The Technological Leaps Hitting the Market Show the True Face of Facial Recognition

Posted on March 17, 2023

A new report from the LA Times reveals the frightening scale of potential civil liberties violations posed by recent advances in facial recognition technology. The piece profiles a company called Vintra which is showcasing the “co-appearance” feature of its facial recognition products. This feature allows users to flag individuals who are seen frequently interacting with a target in person. In essence, the software keeps track of faces that appear together with the target face more than a specified number of times and/or minutes and alerts the operator querying faces of possible associations. The operator can then query these associated faces to determine their whereabouts as well.

Reporters attempted to follow up with law enforcement agencies that purchased Vintra’s products to determine the scale of the deployment of the co-appearance feature. Departments were either guarded in their response, or outright denied its usage. Even taken at face value, such statements do not preclude the future use of such features, as they are only an upsell from Vintra away.

This is only a taste of the perils posed by facial recognition. What makes facial recognition so dangerous is the myriad of systems that can be made to interoperate with it to greatly extend its reach and deepen its impact.

First, facial recognition doesn’t have to be enabled directly on a camera device, or even the software that orchestrates the network. Rather, facial recognition analysis can basically be grafted onto imagery, used as part of a separate analysis step, after the fact. Any video footage or photographic image that can be digitized can be subject to facial recognition.

Second, the metadata generated as an inherent consequence of every computer transaction can be used to derive sophisticated and intrusive patterns about a target’s behavior. Cameras that take images for facial recognition keep strict records of IP addresses (and, thus, locations) and timestamps. Any facial recognition-equipped camera network can therefore build accurate records of where a target was and when they were there. Analyze the record far back enough and a pattern of life emerges. Just weeks of metadata on where individuals are at what times can infer where a person works, where they spend their free time, whom they associate with, and much more.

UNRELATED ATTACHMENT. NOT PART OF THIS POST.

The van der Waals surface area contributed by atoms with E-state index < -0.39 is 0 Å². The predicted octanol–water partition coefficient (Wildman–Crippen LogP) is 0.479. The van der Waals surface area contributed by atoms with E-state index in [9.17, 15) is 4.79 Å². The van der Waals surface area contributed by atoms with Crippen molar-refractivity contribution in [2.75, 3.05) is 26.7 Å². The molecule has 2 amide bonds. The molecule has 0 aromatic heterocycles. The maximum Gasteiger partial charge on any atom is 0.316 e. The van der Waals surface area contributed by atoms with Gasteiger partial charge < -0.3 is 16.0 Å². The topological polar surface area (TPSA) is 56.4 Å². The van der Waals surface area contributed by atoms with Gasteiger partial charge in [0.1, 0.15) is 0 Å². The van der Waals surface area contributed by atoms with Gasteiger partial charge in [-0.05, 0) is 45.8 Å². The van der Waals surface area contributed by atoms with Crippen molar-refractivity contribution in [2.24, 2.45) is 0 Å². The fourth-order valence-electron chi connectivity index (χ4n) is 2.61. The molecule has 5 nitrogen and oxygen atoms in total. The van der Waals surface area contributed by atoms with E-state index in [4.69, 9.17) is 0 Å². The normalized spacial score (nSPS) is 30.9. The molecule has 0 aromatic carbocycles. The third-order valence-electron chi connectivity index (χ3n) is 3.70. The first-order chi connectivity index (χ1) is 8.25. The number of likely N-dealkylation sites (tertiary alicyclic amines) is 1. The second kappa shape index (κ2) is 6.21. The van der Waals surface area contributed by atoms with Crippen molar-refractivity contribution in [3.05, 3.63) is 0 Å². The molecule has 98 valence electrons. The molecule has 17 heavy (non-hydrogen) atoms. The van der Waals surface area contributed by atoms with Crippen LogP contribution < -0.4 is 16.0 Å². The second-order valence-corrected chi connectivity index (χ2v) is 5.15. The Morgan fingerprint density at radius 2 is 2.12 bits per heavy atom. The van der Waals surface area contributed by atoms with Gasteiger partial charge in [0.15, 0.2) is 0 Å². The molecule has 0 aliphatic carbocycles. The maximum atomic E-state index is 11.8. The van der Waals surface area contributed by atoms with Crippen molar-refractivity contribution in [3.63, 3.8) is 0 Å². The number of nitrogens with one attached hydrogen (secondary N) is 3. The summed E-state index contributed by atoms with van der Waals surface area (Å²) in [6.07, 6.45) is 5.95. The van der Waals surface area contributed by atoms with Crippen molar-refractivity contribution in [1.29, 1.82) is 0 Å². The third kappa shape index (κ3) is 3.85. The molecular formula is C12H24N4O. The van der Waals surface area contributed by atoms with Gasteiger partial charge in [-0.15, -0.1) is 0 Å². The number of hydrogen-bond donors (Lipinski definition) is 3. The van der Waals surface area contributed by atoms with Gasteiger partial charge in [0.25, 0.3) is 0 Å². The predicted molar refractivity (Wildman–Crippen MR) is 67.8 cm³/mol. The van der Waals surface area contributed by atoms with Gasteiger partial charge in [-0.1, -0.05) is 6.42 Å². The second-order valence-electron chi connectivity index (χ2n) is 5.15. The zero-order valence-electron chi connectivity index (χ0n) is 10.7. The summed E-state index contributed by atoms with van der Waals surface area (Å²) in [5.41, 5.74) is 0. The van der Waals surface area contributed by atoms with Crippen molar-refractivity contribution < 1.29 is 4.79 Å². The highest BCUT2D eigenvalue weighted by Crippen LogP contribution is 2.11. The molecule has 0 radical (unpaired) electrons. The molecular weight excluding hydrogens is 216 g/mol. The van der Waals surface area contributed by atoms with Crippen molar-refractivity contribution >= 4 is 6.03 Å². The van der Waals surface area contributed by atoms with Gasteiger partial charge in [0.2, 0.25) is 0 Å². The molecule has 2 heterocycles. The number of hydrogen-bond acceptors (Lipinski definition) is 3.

Even more alarming, all of this tracking is accomplished without ever monitoring the target’s cell phone or any other electronic device they may carry on their person. In light of facial recognition, all the concerns over cell phone tracking—telecommunication companies’ data retention and law enforcement cooperation, police use of stingrays, etc.—are rendered totally moot. One can never pick up a phone again and much of the same tracking would be possible with facial recognition and a sprawling camera network (like Chicago’s, the largest in the US). As long as one’s face is in a database, one can be tracked.

Finally, AI makes facial recognition much more potent. AI can be used to, for instance, to render models of what an individual’s face may have looked like in the past, or will look like in the future, enabling the surveillance of someone across their lifespan. The NSA already collects huge troves of encrypted data in the hopes of being able to break it in the future, and thus see into the past. Even amateur digital artists have played with this very capability of AI to generate amusing images of celebrities.

But that’s only the beginning of what AI can do for facial recognition. Generative AI models, like the kind that have become a popular source of entertainment to make artwork, could be used to create faces out of witness descriptions. These synthesized faces could then be fed into a facial recognition programming running on a camera network to locate individuals whose faces are within a certain latitude of resemblance to the generated image.

This is what makes the regulation of facial recognition so paramount to preserving any shred of civil liberties in the 21st century. It is every bit as vital a struggle as is being fought over the surveillance of our digital devices.

You can read the full LA Times article here.